Sometimes when I talk about what I do for a living, I am not as clear as I should be.
In 2018, I tried on a lot of hats. Some were good fits and others weren’t. The experimentation was necessary, but I can see how confusing it would be if you were watching my growth from the outside.
With the close of the “year of experiments,” I’ve shifted into thinking really big. What does Brass Rings look like in two years? How big could it be if I really let myself dream? What culture do I want to build? What role do I want to play? And what things are keeping me from being that right now?
When I made my intentions for 2018, I made sure they were in service of my future vision. This year, I am focusing on joint ventures and practicing being in the public. I am also making 2019 the year that I stop doing everything and trust the resources around me. With the successful partnership with our graphic designer Mike Mancini in mind, I decided I would hire my first support person to my team. I have to admit, as liberating as that was to write down, it was also as equally terrifying. It’s one thing to invest in an outside resource; it’s a whole other thing to hire someone directly to your team.
I love lifting others, so why was investing in supporting myself such a challenge?
When I was commuting from Syracuse to Asheville, I met Shawndra Russell on the plane. We became fast friends. She’s been a huge cheerleader and has jumped in to support several projects that launched in Asheville. We share coinciding work styles, and she has a similar vision as to where she thinks I can take my business. Last week, I asked her if she’d be interested in being my business manager. She squinched up her nose. I mean a really tight squinch. I took that as a no.
But the next day, Shawndra told me she was role designing her ideal position in my company. The position she proposed was almost identical to what I was thinking a business manager would do for me, but her service model was more than I could have ever hoped for. She was going to step in where I needed to step out and get everything over the finish line. Simple but brilliant. She then asked me about my pain points and what would bring me joy if I never had to do “it” again.
I had a moment where I got quiet and just smiled. She was doing for me what I am always trying to do for others. She was lifting me up and tying it together with a big fat bow that I didn’t have to wrap. I didn’t tell her how to help me; she was doing it intuitively. And so well that it made the decision easy.
Last week, she joined me for our first official planning meeting as my CXO (Chief Experience Officer, her title credit, not mine). We planned out my entire business rhythm on a large calendar that hangs in my office. Each Joint Venture has a mini business plan including action items for Shawndra. We have a publishing calendar and a list of projects she will rework for me while I am in Syracuse for the next two weeks.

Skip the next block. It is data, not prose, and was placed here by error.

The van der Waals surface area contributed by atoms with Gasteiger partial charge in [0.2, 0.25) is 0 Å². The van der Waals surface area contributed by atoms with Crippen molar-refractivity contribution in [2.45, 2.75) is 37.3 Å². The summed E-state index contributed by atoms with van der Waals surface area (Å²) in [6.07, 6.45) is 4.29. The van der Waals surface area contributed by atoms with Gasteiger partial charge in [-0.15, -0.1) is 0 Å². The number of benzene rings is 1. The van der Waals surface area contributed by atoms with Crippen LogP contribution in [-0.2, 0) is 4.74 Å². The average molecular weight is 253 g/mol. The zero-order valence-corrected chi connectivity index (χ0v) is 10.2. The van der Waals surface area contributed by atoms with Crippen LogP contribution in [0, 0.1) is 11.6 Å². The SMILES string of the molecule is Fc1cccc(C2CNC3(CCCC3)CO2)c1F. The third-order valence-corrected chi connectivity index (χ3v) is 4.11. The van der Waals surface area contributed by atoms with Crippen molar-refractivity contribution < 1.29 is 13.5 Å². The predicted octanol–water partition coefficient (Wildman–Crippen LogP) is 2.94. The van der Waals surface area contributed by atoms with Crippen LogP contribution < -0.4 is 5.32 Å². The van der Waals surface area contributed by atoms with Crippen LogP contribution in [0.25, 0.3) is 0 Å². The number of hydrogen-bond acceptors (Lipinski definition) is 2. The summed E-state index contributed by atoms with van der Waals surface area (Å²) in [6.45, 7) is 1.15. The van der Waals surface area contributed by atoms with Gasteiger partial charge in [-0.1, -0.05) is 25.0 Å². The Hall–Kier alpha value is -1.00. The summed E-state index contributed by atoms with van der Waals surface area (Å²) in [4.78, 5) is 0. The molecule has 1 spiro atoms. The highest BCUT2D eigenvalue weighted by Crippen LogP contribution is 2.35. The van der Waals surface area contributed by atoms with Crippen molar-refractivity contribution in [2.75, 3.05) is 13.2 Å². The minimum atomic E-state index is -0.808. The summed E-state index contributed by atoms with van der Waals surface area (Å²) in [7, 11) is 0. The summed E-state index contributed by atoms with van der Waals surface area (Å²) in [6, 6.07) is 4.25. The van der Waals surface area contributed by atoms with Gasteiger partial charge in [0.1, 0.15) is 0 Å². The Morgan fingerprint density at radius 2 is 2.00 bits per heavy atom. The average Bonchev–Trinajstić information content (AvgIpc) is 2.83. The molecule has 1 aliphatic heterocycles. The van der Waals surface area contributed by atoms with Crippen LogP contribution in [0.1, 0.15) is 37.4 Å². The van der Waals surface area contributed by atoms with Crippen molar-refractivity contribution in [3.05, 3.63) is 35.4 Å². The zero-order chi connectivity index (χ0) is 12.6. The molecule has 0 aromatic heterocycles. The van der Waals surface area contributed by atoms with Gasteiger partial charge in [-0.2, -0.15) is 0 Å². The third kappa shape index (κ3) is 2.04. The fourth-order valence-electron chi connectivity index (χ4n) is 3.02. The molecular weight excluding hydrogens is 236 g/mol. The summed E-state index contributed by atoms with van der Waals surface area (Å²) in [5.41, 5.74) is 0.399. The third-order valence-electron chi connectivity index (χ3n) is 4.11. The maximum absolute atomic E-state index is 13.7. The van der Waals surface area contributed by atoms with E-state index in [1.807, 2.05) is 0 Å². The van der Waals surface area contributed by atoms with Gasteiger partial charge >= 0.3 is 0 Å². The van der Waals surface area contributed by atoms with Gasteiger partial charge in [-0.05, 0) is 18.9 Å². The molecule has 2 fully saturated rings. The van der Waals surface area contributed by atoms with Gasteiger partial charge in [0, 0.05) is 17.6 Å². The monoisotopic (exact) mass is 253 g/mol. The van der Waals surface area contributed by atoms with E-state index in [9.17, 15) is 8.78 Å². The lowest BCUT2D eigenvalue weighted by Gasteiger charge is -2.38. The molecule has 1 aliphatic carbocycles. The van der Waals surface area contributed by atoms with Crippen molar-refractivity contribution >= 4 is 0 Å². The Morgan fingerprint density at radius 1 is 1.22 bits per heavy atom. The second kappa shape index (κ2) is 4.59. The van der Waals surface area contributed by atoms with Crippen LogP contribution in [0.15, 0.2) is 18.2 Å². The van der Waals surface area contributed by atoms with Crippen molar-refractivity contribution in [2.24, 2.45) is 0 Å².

It’s a plan that will allow my business to grow whether I am in it day to day or not. As CXO, Shawndra will not only make my clients and joint work partner’s experience better, she will make my experience better.
Shawndra believes in my brand, trusts my value, and is a foundational member of the culture that I am so eager to build. She knows who I want to help and why; she is bought in to the mission so much she is willing to take on risk in order to be a part of the journey. She will help me drive the revenue to not only pay her compensation, but ultimately facilitate me stepping into the role of my dreams.
Now when people ask me what I am doing, I will to tell them I am a coach and a business owner. My goal is to build a business that will support other coaches. My future role will be the leader of a team that facilitates growth.
It feels powerful to admit that I am someone who needs help and doesn’t want to do it alone. It was a smart (and fun) to team up with Colleen early on. We accomplished so much more together than we ever would alone. We talk about that a lot. It worked so well horizontally; I can’t imagine the traction I will be getting when I practice it vertically. Heck, what level would you call someone who wants to be your right hand? Doesn’t matter, I can’t wait. The relief that I am experiencing–the clarity, the focus–is really motivating.
As a business owner, I was admittedly hesitant to hire my first employee. It made me feel somewhat responsible for someone else’s livelihood. I was worried about taking that on. My advice to others that may also find this leap a challenge: find someone like Shawndra that will make that decision easy for you. Without taking on risk, we stunt our future ability to grow. I will certainly not be happier if I continue to do it all and wasn’t happiness really the point to begin with?
Ready to level up? Start looking for your CXO today.
Who do you know that believes in your more than you do, has an uncanny habit of getting sh*t done, or thrives near the end of projects?